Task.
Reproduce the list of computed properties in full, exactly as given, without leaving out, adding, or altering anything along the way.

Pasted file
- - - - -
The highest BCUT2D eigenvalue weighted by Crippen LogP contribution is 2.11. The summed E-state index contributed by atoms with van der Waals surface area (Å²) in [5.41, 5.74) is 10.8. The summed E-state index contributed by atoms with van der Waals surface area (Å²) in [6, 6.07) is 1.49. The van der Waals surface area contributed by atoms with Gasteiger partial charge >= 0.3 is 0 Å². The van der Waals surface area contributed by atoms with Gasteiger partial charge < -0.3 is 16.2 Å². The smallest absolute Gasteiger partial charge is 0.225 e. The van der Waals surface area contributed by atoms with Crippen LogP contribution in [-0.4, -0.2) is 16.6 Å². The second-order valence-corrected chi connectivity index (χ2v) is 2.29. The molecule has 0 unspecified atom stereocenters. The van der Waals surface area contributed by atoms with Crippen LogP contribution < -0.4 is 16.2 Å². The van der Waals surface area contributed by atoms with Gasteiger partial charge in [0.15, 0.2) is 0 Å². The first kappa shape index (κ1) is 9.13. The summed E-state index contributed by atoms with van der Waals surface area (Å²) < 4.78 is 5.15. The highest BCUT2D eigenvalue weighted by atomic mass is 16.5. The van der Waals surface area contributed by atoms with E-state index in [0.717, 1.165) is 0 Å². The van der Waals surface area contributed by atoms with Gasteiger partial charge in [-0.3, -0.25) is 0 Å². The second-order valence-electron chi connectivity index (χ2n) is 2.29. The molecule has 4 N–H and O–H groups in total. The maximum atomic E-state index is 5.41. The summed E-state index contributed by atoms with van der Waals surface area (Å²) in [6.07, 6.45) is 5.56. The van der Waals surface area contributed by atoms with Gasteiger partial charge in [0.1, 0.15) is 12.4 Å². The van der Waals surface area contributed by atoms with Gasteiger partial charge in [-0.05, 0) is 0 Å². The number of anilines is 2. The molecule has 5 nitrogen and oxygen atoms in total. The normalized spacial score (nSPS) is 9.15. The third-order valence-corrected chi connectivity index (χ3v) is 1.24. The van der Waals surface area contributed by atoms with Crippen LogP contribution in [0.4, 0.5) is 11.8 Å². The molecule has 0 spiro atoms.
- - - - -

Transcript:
The highest BCUT2D eigenvalue weighted by Crippen LogP contribution is 2.11. The summed E-state index contributed by atoms with van der Waals surface area (Å²) in [5.41, 5.74) is 10.8. The summed E-state index contributed by atoms with van der Waals surface area (Å²) in [6, 6.07) is 1.49. The van der Waals surface area contributed by atoms with Gasteiger partial charge >= 0.3 is 0 Å². The van der Waals surface area contributed by atoms with Gasteiger partial charge < -0.3 is 16.2 Å². The smallest absolute Gasteiger partial charge is 0.225 e. The van der Waals surface area contributed by atoms with Crippen LogP contribution in [-0.4, -0.2) is 16.6 Å². The second-order valence-corrected chi connectivity index (χ2v) is 2.29. The molecule has 0 unspecified atom stereocenters. The van der Waals surface area contributed by atoms with Crippen LogP contribution < -0.4 is 16.2 Å². The van der Waals surface area contributed by atoms with Gasteiger partial charge in [0.15, 0.2) is 0 Å². The first kappa shape index (κ1) is 9.13. The summed E-state index contributed by atoms with van der Waals surface area (Å²) < 4.78 is 5.15. The highest BCUT2D eigenvalue weighted by atomic mass is 16.5. The van der Waals surface area contributed by atoms with E-state index in [0.717, 1.165) is 0 Å². The van der Waals surface area contributed by atoms with Gasteiger partial charge in [-0.3, -0.25) is 0 Å². The second-order valence-electron chi connectivity index (χ2n) is 2.29. The molecule has 4 N–H and O–H groups in total. The maximum atomic E-state index is 5.41. The summed E-state index contributed by atoms with van der Waals surface area (Å²) in [6.07, 6.45) is 5.56. The van der Waals surface area contributed by atoms with Gasteiger partial charge in [0.1, 0.15) is 12.4 Å². The van der Waals surface area contributed by atoms with Gasteiger partial charge in [-0.05, 0) is 0 Å². The number of anilines is 2. The molecule has 5 nitrogen and oxygen atoms in total. The normalized spacial score (nSPS) is 9.15. The third-order valence-corrected chi connectivity index (χ3v) is 1.24. The van der Waals surface area contributed by atoms with Crippen LogP contribution in [0.4, 0.5) is 11.8 Å². The molecule has 0 spiro atoms.